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Saving Your Home in Chapter 13 Bankruptcy

  • Michelle J. White
  • Ning Zhu
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This paper examines how filing for bankruptcy under Chapter 13 helps financially distressed debtors save their homes. We develop a model of debtors' decisions to default on their mortgages and file for bankruptcy under Chapter 13 and evaluate the model using new data on Chapter 13 bankruptcy filers. We also examine the effect of allowing bankruptcy judges to reduce debtors' mortgage payments, i.e., introducing "cram-down" of mortgages in Chapter 13. We find that 96% of Chapter 13 filers are homeowners and 79% of filers repay mortgage debt in their repayment plans; while just 9% of filers repay only unsecured debt in their plans. These results suggest that filers use Chapter 13 almost exclusively as a "save-your-home" procedure. But under current law, only about 1% Chapter 13 filers save their homes when they would otherwise have defaulted. If cram-down were introduced, we predict that this fraction would increase to 10%. The cost to lenders of introducing cram-down is estimated to be $264,000 per home saved and $30 billion in total.

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File URL: http://www.nber.org/papers/w14179.pdf
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Paper provided by National Bureau of Economic Research, Inc in its series NBER Working Papers with number 14179.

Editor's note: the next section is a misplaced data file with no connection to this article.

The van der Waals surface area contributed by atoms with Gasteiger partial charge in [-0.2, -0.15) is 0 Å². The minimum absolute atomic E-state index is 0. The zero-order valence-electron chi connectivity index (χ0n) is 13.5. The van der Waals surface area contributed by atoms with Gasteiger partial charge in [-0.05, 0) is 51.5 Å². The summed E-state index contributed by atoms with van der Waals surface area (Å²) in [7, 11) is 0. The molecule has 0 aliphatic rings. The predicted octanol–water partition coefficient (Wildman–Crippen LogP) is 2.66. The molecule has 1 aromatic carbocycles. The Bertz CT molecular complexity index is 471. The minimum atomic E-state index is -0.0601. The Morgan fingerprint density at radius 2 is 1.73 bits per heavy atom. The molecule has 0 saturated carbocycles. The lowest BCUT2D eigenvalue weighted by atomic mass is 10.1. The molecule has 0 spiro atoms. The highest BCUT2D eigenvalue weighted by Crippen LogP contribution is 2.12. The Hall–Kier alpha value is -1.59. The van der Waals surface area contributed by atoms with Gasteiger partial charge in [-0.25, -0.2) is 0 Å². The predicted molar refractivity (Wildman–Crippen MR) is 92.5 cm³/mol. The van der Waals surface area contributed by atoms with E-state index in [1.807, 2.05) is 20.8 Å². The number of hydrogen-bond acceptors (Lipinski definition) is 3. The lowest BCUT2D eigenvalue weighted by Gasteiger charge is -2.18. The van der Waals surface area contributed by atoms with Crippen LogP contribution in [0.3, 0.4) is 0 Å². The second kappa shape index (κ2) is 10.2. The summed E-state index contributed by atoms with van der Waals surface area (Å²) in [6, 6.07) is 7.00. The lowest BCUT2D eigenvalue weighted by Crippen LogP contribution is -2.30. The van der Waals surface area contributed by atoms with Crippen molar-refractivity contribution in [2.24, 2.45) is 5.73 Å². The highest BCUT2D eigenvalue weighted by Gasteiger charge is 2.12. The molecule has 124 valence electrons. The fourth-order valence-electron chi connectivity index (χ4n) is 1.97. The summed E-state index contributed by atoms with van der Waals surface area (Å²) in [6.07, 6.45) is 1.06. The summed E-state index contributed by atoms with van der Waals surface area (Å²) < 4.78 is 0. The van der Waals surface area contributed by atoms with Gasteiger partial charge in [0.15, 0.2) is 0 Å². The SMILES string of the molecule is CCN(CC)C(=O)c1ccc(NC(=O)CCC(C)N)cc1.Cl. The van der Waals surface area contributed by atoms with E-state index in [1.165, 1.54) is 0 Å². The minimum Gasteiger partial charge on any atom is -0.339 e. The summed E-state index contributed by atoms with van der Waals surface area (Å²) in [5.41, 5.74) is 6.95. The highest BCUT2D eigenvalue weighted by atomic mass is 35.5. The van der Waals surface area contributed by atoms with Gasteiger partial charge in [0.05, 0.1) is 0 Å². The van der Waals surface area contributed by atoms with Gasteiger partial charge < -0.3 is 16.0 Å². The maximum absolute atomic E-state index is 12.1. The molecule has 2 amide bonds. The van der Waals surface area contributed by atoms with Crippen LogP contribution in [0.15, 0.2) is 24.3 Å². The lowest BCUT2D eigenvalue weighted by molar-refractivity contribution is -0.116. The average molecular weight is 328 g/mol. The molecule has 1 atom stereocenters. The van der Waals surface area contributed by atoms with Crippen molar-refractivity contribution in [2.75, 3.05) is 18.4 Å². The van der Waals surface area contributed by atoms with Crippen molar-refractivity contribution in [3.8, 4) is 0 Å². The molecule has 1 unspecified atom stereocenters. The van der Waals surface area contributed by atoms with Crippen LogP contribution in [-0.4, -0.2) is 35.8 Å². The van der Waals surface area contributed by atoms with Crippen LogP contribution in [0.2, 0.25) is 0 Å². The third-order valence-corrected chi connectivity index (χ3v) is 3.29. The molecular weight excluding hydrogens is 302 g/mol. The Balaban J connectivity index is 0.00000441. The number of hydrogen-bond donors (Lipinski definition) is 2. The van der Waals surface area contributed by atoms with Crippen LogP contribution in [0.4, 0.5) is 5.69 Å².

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Date of creation: Jul 2008
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Publication status: published as "Saving Your Home in Chapter 13 Bankruptcy," with Ning Zhu. NBER working paper 14179. Journal of Legal Studies, vol. 39:1, pp. 33-61, January 2010
Handle: RePEc:nbr:nberwo:14179
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  1. White, Michelle J, 1998. "Why Don't More Households File for Bankruptcy?," Journal of Law, Economics and Organization, Oxford University Press, vol. 14(2), pages 205-31, October.
  2. Adam B. Ashcraft & Astrid A. Dick & Donald P. Morgan, 2007. "The Bankruptcy Abuse Prevention and Consumer Protection Act: means-testing or mean spirited?," Staff Reports 279, Federal Reserve Bank of New York.
  3. White, M.J., 1998. "Why Don't More Households File for Bankruptcy?," Papers 98-03, Michigan - Center for Research on Economic & Social Theory.
  4. Hülya Eraslan & Wenli Li & Pierre-Daniel Sarte, 2007. "The anatomy of U.S. personal bankruptcy under Chapter 13," Working Papers 07-31, Federal Reserve Bank of Philadelphia.
  5. Scott Fay & Erik Hurst & Michelle J. White, 2002. "The Household Bankruptcy Decision," American Economic Review, American Economic Association, vol. 92(3), pages 706-718, June.
  6. Sarah W. Carroll & Wenli Li, 2008. "The homeownership experience of households in bankruptcy," Working Papers 08-14, Federal Reserve Bank of Philadelphia.
  7. Berkowitz, Jeremy & Hynes, Richard, 1999. "Bankruptcy Exemptions and the Market for Mortgage Loans," Journal of Law and Economics, University of Chicago Press, vol. 42(2), pages 809-30, October.
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